Charline McIntosh did more than stand by her man.
The Dayton woman — a transplant from Little Rock, Ark. like her larger-than-life husband — knows a lot about the turmoil and heartache that often came with being married to a passionate, fearless man committed to civil rights in the 50s and 60s.
Even before W.S. McIntosh died trying to stop a robbery attempt, Tynnetta McIntosh said her grandmother faced a long list of adversity that included her home being set ablaze after her husband tried to calm tensions during the 1966 West Dayton riots.
J.W. McIntosh, Tynnetta’s father and W.S. and Charline’s only child, was so shunned due to his father’s work that he gave way his belongings to win friends.
Not even every black Daytonian in 1950s and 1960s wanted W.S. McIntosh to rock the boat, Elba McIntosh, Tynnetta’s mother and the ex-wife of the late J.W. McIntosh, recalled.
She guessed that Charline would have loved an easier life.
“A lot of people didn’t appreciate it (the push for civil rights) and felt a little uncomfortable about it,” Elba said. “The fact is that she stuck by him through it.”
Charline (sometimes spelled Charlene) McIntosh’s 100 birthday was celebrated on Sunday, August 6, 2017 at Genesis HealthCare at the Forest View Center in Trotwood.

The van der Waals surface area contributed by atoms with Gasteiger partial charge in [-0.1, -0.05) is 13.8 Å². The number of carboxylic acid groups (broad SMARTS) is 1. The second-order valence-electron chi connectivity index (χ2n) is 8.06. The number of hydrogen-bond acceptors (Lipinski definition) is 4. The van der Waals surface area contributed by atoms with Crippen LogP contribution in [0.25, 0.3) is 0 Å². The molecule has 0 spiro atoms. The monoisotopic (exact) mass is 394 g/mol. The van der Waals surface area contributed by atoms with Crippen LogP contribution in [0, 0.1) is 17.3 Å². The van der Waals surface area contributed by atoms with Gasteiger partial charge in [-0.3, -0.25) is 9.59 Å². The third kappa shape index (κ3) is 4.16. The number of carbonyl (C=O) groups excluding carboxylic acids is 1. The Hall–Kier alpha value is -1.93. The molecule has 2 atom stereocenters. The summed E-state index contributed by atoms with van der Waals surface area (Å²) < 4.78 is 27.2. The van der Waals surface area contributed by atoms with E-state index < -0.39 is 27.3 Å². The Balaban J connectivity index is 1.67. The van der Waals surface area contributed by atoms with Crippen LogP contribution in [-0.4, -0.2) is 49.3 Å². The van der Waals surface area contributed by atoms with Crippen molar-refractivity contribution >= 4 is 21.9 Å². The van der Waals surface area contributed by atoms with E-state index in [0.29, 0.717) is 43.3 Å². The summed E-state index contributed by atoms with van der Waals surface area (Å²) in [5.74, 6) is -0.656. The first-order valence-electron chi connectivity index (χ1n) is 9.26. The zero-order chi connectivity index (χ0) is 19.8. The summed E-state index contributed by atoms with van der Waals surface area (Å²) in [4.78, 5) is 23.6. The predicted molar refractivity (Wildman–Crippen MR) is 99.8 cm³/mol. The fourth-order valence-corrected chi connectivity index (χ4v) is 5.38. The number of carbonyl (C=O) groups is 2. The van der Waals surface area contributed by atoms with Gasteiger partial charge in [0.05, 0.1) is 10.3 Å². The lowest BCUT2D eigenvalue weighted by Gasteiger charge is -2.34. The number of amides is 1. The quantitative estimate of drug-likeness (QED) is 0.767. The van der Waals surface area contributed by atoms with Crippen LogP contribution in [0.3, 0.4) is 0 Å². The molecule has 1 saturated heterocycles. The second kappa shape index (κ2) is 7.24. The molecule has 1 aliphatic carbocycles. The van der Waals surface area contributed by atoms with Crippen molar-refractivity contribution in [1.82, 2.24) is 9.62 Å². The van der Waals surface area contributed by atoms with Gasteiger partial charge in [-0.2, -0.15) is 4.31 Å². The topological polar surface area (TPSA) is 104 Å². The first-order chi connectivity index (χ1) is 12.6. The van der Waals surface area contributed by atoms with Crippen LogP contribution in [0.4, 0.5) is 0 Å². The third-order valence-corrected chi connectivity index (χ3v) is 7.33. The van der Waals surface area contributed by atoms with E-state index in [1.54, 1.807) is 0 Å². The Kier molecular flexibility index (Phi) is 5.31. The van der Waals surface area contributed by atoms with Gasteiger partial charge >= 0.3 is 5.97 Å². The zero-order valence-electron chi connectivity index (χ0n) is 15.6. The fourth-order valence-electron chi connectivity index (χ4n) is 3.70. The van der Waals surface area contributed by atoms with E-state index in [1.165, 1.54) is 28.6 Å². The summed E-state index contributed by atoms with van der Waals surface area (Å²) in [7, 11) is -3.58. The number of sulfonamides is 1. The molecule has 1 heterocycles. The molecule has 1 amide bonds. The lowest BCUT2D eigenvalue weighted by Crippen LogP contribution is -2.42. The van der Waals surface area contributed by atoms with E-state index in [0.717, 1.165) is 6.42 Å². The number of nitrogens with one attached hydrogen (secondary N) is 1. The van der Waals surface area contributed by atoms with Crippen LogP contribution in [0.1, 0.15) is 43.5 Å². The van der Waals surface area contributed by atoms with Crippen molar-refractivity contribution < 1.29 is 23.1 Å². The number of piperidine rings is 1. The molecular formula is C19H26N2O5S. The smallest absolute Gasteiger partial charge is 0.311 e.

Trotwood Mayor Mary A. McDonald read a proclamation honoring McIntosh, a former real estate agent, on her birthday.
Jessie O. Gooding, a former president of Dayton’s NAACP, former Dayton Mayor Rhine McLin, Dayton City Commissioner Chris Shaw and State Senator Peggy Lehner were among those thanked as part of the program.
Tynnetta McIntosh called her grandmother the loving backbone of the family and of her grandfather’s civil rights work.
“She really sort of organized in the background. W.S. was the public face,” Tynnetta said. “I think she is probably an unsung hero.”
The McIntosh name is celebrated in the Dayton area despite of the sorrow it suffered.
In recognition of his work, the Dayton City Commission renamed Riverview Park the W.S. McIntosh Park in 1996.
The W. S. McIntosh Memorial Leadership Award at the University of Dayton is awarded annually to Dayton minority students to cover tuition and other costs.
As a child, Tynnetta McIntosh, now JPMorgan Chase’s New York-based director of corporate internal communications, said she remembers her grandfather being stopped on the street by admirers and getting into heated debates about the plight of Dayton’s black residents.
“I grew up knowing he was active and he focused on making sure black people had the same opportunity as everyone else,” she said.
Still, she did not fully grasp the depth of her grandfather’s work or her grandmother’s sacrifice until she started cleaning out her grandmother’s Thistle Drive home to move her to the nursing home a three years ago.
“She kept everything,” Tynnetta said.
She found everything from notes her grandmother took as secretary of CORE (Congress of Racial Equality) — her grandfather was the group’s executive director — to a recording of a song wrote in her grandfather’s honor.
Many of the McIntosh documents have been give to Dayton History at Carillon Historical Park.
Having a grandfather involved in helping open up opportunities for blacks in Dayton had an impact on Tynnetta’s life.